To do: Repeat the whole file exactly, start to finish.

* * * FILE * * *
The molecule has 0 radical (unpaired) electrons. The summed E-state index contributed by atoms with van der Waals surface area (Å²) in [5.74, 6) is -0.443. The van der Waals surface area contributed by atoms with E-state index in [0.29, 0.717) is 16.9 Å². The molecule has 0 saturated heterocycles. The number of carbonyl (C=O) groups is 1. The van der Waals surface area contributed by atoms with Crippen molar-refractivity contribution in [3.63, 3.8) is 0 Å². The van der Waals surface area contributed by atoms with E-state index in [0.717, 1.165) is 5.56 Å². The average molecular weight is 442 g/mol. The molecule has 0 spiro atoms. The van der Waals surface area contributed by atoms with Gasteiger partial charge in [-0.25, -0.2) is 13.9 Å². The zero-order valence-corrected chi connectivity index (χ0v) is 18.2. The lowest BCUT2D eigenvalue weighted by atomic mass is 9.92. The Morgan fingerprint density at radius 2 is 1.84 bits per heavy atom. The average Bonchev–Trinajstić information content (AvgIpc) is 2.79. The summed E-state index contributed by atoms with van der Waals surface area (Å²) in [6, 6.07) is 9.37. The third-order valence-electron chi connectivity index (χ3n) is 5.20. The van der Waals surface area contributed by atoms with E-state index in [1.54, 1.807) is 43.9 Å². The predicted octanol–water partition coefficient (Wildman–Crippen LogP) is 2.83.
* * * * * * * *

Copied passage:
The molecule has 0 radical (unpaired) electrons. The summed E-state index contributed by atoms with van der Waals surface area (Å²) in [5.74, 6) is -0.443. The van der Waals surface area contributed by atoms with E-state index in [0.29, 0.717) is 16.9 Å². The molecule has 0 saturated heterocycles. The number of carbonyl (C=O) groups is 1. The van der Waals surface area contributed by atoms with Crippen molar-refractivity contribution in [3.63, 3.8) is 0 Å². The van der Waals surface area contributed by atoms with E-state index in [0.717, 1.165) is 5.56 Å². The average molecular weight is 442 g/mol. The molecule has 0 spiro atoms. The van der Waals surface area contributed by atoms with Gasteiger partial charge in [-0.25, -0.2) is 13.9 Å². The zero-order valence-corrected chi connectivity index (χ0v) is 18.2. The lowest BCUT2D eigenvalue weighted by atomic mass is 9.92. The Morgan fingerprint density at radius 2 is 1.84 bits per heavy atom. The average Bonchev–Trinajstić information content (AvgIpc) is 2.79. The summed E-state index contributed by atoms with van der Waals surface area (Å²) in [6, 6.07) is 9.37. The third-order valence-electron chi connectivity index (χ3n) is 5.20. The van der Waals surface area contributed by atoms with E-state index in [1.54, 1.807) is 43.9 Å². The predicted octanol–water partition coefficient (Wildman–Crippen LogP) is 2.83.